It has the makings of one of the epic contests of all time.
No, not the campaign between John McCain and Barack Obama. It’s this week’s U.S. Open golf tournament, on San Diego’s picturesque hills directly overlooking the Pacific Ocean, on a course that happens to be the single best venue in the world for both of the world’s greatest players. Tiger Woods has won there, at the course called Torrey Pines, six times as a professional, and Phil Mickelson has three pro titles there. Both won junior titles there as well, and Mickelson played it numerous times while growing up in the area.
But, because this is one of those rare Opens played on a course also used annually for a regular tour event, dozens of players in the field also have substantial records at Torrey Pines, a fair number of them with notable success. Masters champion Trevor Immelman, for instance, won the U.S. Public Links tournament there in 1998 — and, as the only golfer on the planet who can possibly win the Grand Slam of golf this year, he enters the event off of an impressive 2nd place (playoff) finish last week at Memphis.
The final hole at Torrey Pines, meanwhile, might be the best risk-reward closing test in Open history. A par 5 that is barely reachable in two shots if both shots are long and straight, its green guarded across half of its front by a large pond and known for a wickedly sharp slope, the 18th could easily yield every score from eagle to double-bogey just among the final three or four groups. Imagine a final pairing of Woods and Mickelson, both in the “first cut” of light rough 260 yards from the green, both needing birdie to tie clubhouse leader Immelman or an eagle to defeat him without a playoff. Will Mickelson, facing a semi-dodgy lie, have another brain cramp and slash away, or will he for once lay up, counting on his superior wedge play to set him up for a birdie? Will Woods be at all affected by whatever Mickelson decides to do, or will he pay no heed to Lefty?
Or maybe it will be another third wheel, not Immelman, trying to ruin the Tiger-Phil party. Can talented Davis Love III find magic one more time at age 44, as he just recently shows signs of emerging from a terrible slump? Love won at Torrey Pines in 1996. Mark Calcavecchia, Lee Janzen, Jesper Parnevik, Mark O’Meara, Luke Donald, and Charles Howell III, all in the field this week, all have notched runner-up finishes at Torrey Pines, the latter three of them twice each. Japanese-born Ryuji Imada finished second to Woods there earlier this year, and then won in Atlanta last month. Brilliant at putting and around the greens, Imada might find ways to save par after par to stay in the hunt.
Former U.S. Amateur Champion Justin Leonard nabbed an impressive 12th professional win last week, with a British Open and a Players Championship among his triumphs. He finished 5th at Torrey Pines in February, and has (statistically) been both driving the ball straight and putting well all year long. Even journeyman Bart Bryant could be a real threat: He ranks high statistically both in driving accuracy, a crucial element this week, and in “scrambling” around the greens. He finished 7th in San Diego in 2007, has been on a hot streak recently, and will be half of the only brother-brother participants in the field, as older brother Brad Bryant qualified by winning last year’s U.S. Senior Open.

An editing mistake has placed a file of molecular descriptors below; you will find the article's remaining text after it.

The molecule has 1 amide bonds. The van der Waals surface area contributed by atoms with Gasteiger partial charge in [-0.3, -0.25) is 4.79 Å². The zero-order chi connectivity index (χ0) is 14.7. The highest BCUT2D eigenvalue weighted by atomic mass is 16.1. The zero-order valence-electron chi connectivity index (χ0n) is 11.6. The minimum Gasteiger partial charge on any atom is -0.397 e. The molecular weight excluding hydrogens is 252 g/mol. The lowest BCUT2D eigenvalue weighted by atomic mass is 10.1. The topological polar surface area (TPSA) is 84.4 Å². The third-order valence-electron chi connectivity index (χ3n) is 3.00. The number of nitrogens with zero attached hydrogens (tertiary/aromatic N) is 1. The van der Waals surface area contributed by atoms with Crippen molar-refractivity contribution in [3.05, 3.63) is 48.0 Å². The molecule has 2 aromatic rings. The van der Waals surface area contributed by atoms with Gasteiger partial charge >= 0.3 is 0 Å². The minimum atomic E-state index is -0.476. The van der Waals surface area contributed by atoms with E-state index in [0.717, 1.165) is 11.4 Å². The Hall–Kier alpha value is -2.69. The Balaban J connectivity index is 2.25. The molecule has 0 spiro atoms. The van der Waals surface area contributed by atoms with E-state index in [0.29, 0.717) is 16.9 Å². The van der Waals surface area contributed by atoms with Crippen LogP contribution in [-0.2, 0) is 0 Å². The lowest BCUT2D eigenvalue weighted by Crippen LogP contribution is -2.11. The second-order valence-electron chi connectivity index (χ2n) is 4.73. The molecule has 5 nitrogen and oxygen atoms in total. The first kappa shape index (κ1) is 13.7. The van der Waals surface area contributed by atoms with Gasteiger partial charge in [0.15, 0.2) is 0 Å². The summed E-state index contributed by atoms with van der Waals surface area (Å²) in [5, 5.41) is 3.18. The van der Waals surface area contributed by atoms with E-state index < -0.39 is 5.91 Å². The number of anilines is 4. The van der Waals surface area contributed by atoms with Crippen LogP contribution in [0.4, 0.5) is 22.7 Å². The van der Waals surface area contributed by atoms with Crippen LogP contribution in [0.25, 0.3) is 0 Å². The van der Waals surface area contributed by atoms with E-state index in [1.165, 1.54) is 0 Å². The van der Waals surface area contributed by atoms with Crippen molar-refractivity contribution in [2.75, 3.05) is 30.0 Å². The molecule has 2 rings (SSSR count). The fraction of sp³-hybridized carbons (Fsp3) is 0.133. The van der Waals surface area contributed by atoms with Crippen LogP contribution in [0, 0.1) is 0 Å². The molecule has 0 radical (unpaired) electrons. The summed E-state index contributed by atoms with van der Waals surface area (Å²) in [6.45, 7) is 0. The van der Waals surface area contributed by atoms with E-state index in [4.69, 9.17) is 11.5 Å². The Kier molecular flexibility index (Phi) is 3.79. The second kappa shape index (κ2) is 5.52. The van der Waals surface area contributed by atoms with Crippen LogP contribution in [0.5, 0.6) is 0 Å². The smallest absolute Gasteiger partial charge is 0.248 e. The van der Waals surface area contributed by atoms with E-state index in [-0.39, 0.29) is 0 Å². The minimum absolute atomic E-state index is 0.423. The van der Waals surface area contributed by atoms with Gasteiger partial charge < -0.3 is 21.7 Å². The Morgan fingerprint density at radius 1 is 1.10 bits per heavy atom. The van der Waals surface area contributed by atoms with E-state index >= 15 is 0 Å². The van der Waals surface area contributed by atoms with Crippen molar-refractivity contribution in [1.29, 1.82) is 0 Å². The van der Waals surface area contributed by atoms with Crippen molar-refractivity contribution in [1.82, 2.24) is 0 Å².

(Three other longer shots to watch: Stephen Ames, Ben Crane, and ace grinder Scott Verplank. Three other stars who enter on the heels of some very hot play: Sergio Garcia, Padraig Harrington, and Ernie Els.)
Finally, watch temperamental young Pat Perez, whose volatility has gotten in the way of realizing his potential so far. But Perez grew up playing at Torrey Pines as his home course, and he qualified for the Open the hard way, in a 36-hole qualifier two weeks ago. No single part of his game stands out, but in the “All-Around” statistical category, which combines every other stat kept by the PGA Tour, Perez ranks third on the whole pro circuit.
For fans, this all will ferment into a tasty brew. Great players at the top of their games, all with something to prove, on an unusually scenic course brutal in its length and designed, unlike many Open courses, not as much for enervating attrition as for shotmaking drama. It’s not just the 18th hole that impresses: the 17th is a killer, too, with a creek (or ditch) running down the left side and a devilish green. And the cliffside holes, while not bringing the Pacific directly into play as Pebble Beach does, still provide a sense that Mighty and Fickle Nature, in the shape of a strong sea zephyr, might play havoc with golf balls and psyches alike.
Some major tournaments have the feel of duds for weeks leading up to them, not because the course isn’t worthy or because the game itself has lost luster, but just because the alchemy isn’t right. But this U.S. Open, hard by the sea, boasts exactly the opposite karma. Something intensely memorable, perhaps even inspirational, is likely to happen there this week. Some U.S. Opens are given away by cringe-inducing mistakes. This one instead promises to be ennobling. Who will be ennobled isn’t yet clear. But don’t let yourself miss this tournament. Its champion promises to be one for the ages.
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